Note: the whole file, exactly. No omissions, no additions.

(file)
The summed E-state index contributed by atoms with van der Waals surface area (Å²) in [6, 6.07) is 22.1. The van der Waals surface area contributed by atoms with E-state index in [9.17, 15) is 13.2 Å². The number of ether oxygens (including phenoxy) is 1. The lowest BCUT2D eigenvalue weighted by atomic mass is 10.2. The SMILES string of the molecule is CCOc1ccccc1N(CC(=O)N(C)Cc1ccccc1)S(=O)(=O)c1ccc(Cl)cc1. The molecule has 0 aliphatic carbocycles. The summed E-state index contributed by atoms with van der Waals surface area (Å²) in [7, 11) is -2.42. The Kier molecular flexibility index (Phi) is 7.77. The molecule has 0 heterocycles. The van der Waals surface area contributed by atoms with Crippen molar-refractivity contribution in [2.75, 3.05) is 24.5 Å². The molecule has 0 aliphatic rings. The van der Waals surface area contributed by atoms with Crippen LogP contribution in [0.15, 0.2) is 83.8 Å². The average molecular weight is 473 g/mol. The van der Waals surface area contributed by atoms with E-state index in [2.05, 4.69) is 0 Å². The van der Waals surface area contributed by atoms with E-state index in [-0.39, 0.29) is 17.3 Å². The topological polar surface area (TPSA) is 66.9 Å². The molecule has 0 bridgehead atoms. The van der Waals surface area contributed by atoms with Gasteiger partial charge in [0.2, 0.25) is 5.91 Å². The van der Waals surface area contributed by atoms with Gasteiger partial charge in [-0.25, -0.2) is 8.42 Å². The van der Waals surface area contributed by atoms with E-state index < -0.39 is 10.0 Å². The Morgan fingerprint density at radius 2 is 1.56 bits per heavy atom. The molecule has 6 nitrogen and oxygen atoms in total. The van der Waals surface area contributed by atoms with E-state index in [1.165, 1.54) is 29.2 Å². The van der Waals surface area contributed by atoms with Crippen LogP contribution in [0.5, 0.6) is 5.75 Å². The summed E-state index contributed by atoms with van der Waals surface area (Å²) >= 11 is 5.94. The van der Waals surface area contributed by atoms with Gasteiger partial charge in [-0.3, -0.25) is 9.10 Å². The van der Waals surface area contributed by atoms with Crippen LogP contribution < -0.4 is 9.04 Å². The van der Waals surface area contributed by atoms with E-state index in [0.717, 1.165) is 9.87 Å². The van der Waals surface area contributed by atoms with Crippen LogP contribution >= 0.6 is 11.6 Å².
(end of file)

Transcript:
The summed E-state index contributed by atoms with van der Waals surface area (Å²) in [6, 6.07) is 22.1. The van der Waals surface area contributed by atoms with E-state index in [9.17, 15) is 13.2 Å². The number of ether oxygens (including phenoxy) is 1. The lowest BCUT2D eigenvalue weighted by atomic mass is 10.2. The SMILES string of the molecule is CCOc1ccccc1N(CC(=O)N(C)Cc1ccccc1)S(=O)(=O)c1ccc(Cl)cc1. The molecule has 0 aliphatic carbocycles. The summed E-state index contributed by atoms with van der Waals surface area (Å²) in [7, 11) is -2.42. The Kier molecular flexibility index (Phi) is 7.77. The molecule has 0 heterocycles. The van der Waals surface area contributed by atoms with Crippen molar-refractivity contribution in [2.75, 3.05) is 24.5 Å². The molecule has 0 aliphatic rings. The van der Waals surface area contributed by atoms with Crippen LogP contribution in [0.15, 0.2) is 83.8 Å². The average molecular weight is 473 g/mol. The van der Waals surface area contributed by atoms with E-state index in [2.05, 4.69) is 0 Å². The van der Waals surface area contributed by atoms with E-state index in [-0.39, 0.29) is 17.3 Å². The topological polar surface area (TPSA) is 66.9 Å². The molecule has 0 bridgehead atoms. The van der Waals surface area contributed by atoms with Gasteiger partial charge in [0.2, 0.25) is 5.91 Å². The van der Waals surface area contributed by atoms with Gasteiger partial charge in [-0.25, -0.2) is 8.42 Å². The van der Waals surface area contributed by atoms with E-state index < -0.39 is 10.0 Å². The Morgan fingerprint density at radius 2 is 1.56 bits per heavy atom. The molecule has 6 nitrogen and oxygen atoms in total. The van der Waals surface area contributed by atoms with E-state index in [1.165, 1.54) is 29.2 Å². The van der Waals surface area contributed by atoms with Crippen LogP contribution in [0.5, 0.6) is 5.75 Å². The summed E-state index contributed by atoms with van der Waals surface area (Å²) >= 11 is 5.94. The van der Waals surface area contributed by atoms with Gasteiger partial charge in [-0.3, -0.25) is 9.10 Å². The van der Waals surface area contributed by atoms with Crippen LogP contribution < -0.4 is 9.04 Å². The van der Waals surface area contributed by atoms with E-state index in [0.717, 1.165) is 9.87 Å². The van der Waals surface area contributed by atoms with Crippen LogP contribution >= 0.6 is 11.6 Å².